5. Attorneys and brand marketers can create strict guidelines, contracts, and have a strong paper trail around disclosure, but humans are humans. They sometimes make mistakes. Ask your marketing team what kind of processes they have in place for communicating with and coordinating with the influencer. Many automated influencer platforms don’t allow for direct contact with influencers. This should be a red flag. If a post is not in compliance, your marketing team should have the quick ability to ask that the post either be edited or removed immediately.

    6. Finally, beware the snake oil salesman agencies. Influencer marketing is all the rage. AdWeek predicted it to grow into a $20 billion industry by the year 2020. Any popular marketing trend is followed by a host of agencies purporting to be experts. Ask any firm you’re hiring how long they’ve been in the influencer marketing business and to provide examples (via screenshot) of clear compliance on a variety of posts. Request examples that vary by platform (Instagram, Facebook, Twitter, etc.) and by industry to ensure they are equipped with well-rounded experiences.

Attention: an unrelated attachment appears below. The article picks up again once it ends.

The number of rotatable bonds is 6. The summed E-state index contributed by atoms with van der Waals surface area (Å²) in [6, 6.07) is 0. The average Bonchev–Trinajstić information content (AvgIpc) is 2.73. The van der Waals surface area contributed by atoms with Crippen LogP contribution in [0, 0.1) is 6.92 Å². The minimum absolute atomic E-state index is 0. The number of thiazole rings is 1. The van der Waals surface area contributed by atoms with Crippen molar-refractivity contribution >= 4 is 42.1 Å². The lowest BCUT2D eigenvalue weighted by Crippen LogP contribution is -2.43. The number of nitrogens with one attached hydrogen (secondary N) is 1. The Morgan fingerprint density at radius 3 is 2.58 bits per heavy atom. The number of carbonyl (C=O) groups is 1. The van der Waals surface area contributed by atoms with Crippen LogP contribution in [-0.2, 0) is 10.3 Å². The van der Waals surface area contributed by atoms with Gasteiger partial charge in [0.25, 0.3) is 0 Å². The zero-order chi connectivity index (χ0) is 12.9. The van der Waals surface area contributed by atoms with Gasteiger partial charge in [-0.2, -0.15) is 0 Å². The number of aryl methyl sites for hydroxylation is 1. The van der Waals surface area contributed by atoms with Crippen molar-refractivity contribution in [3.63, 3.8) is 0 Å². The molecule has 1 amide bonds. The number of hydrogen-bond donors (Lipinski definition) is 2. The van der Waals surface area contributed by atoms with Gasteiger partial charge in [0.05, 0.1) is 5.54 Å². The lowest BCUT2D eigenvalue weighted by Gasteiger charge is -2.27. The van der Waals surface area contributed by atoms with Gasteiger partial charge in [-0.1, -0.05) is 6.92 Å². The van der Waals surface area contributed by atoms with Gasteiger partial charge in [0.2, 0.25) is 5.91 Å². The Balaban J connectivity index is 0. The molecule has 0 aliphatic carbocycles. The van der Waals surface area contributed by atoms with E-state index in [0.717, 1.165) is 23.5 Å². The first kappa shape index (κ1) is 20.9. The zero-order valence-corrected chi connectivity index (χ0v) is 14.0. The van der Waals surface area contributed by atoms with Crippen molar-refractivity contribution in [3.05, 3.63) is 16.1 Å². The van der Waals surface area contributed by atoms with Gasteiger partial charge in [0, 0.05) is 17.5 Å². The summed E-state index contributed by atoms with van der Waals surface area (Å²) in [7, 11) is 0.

The Influencer Marketing Association (of which I happen to be a founding member) is a great resource for programs, papers, and thought leadership in the industry. Compliance is not just about the legality – it’s about making sure all the marketing teams and agencies are educated, understand the FTC’s guidelines, and are committed to ethical marketing practices.